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Re: "Union all" and "UNION" ???? Return the same result or not ??

From: KENNY L. CHEN <kenny_60559_at_yahoo.com>
Date: 2 Feb 2004 05:12:17 -0800
Message-ID: <83f59352.0402020512.342a6e52@posting.google.com>

kenny_60559_at_yahoo.com (KENNY L. CHEN) wrote in message news:<83f59352.0401310243.7257905e_at_posting.google.com>...
> flado_at_imail.de (Vladimir Andreev) wrote in message news:<7b208869.0401300612.7ba6b9e0_at_posting.google.com>...
> > Sorry about the delay -- I was a bit busy...
> > Anyway,here I am now:
> > If you read my initial proposal carefully, you'll notice that the
> > where-clauses are *inside* the subqueries. That way, you'd first limit
> > the intermediate result sets, and then sort them. There comes your
> > performance gain:
> > SELECT * from
> > (SELECT COL1 , COL2 ,REC_NO FROM TEST
> > WHERE COL1 = :val1 AND COL2 = :val2 AND REC_NO > :val3
> > UNION ALL
> > SELECT COL1 , COL2 ,REC_NO FROM TMP_TEST
> > WHERE COL1 = :val1 AND COL2 = :val2 AND REC_NO > :val3
> > ORDER BY COL1 ASC, COL2 ASC, REC_NO ASC
> > )
> > where ROWNUM < 2
> >
> > Now you should expect to see two PK index range scans, concatenated,
> > and sorted with a STOPKEY option in the execution plan.
> >
> > Some notes on the results: If two identical rows exist in the tables
> > (one in each table), and they both pass the where-clause criteria, and
> > they have the minimum values in col1, col2, and rec_no, this query
> > will return only one of them. Which one, is undefined. You may not
> > care about this, since the records are identical, but you might want
> > to make this distinction, if in your *production* version you select
> > more than the key columns of these tables.
> > IOW, the question answered by this query is: I want at most one record
> > from either of the tables TEST and TMP_TEST. This record should have
> > the minimum values in col1, col2, and rec_no among all records that
> > pass my predicates. I don't care from which table that record comes.
> > As you notice, this is not exactly "the top record". It's only one of
> > the (potentially two, because of the unique constraints) top records.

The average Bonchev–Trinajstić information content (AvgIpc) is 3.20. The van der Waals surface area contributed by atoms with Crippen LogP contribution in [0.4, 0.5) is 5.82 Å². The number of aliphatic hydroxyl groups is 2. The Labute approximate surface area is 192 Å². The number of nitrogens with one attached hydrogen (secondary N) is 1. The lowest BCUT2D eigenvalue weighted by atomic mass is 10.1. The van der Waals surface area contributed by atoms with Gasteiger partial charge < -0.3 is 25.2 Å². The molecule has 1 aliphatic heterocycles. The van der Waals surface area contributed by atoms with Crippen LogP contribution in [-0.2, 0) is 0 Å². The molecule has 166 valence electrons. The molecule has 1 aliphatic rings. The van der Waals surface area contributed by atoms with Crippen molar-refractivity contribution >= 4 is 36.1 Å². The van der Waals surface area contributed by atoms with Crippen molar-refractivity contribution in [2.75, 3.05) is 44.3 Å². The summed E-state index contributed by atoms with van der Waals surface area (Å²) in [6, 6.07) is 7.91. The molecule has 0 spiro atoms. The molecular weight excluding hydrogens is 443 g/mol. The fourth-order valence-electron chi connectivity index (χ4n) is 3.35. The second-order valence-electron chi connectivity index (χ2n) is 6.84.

> >
> > If you decide that you actually want both such records, you need
> > another solution. Using rownum<3 will not do the trick.
> > Let me know if this is the case. Or better yet, read Tom Kyte's
> > "Effective Oracle by Design"
> >
> > Regards,
> > Flado
>
> ======================
> Thank you Flado.
>
> My problem is I need to know exactly "the top" record then perform
> sequential update later. That is why the original design is like this:
> (SELECT COL1 , COL2 ,REC_NO FROM TEST
> UNION
> SELECT COL1 , COL2 ,REC_NO FROM TMP_TEST )
> WHERE (COL1 = :val1 AND COL2 = :val2 AND REC_NO > :val3 )
> AND ROWNUM < 2
> ORDER BY COL1 ASC, COL2 ASC, REC_NO ASC
>
> And it causes performance problem when the records is getting huge.
> (In my case, millions of records in each table.)
>
> I think if I can get "the top" record from one table and the other
> separately,
> then get the exactly "top one" record by comparing the 2 records.
> However,
> just like "UNION", sorting seems can't be avoided if I need to get the
> "top one" from each table. Again, that generates performance problem
> when the records is huge.
>
> May be like what you said , read the book and see if can get some good
> ideas......



What if I create unique index on those table create unique index idx_test_k1 on test (col1 ,col2, rec_no) and create unique index idx_tmp_test_k1 on tmp_test (col1,col2,rec_no) then use hint in my SQL command...

(SELECT /*+ INDEX(TEST idx_test_k1) */ COL1 , COL2 ,REC_NO FROM TEST  UNION ALL
 SELECT /*+ INDEX(TEST idx_tmp_test_k1) */ COL1 , COL2 ,REC_NO FROM TMP_TEST )  WHERE (COL1 = :val1 AND COL2 = :val2 AND REC_NO > :val3 ) AND ROWNUM < 2
ORDER BY COL1 ASC, COL2 ASC, REC_NO ASC I tried several time seems work as I expected... But not sure it is exactly right. Received on Mon Feb 02 2004 - 07:12:17 CST

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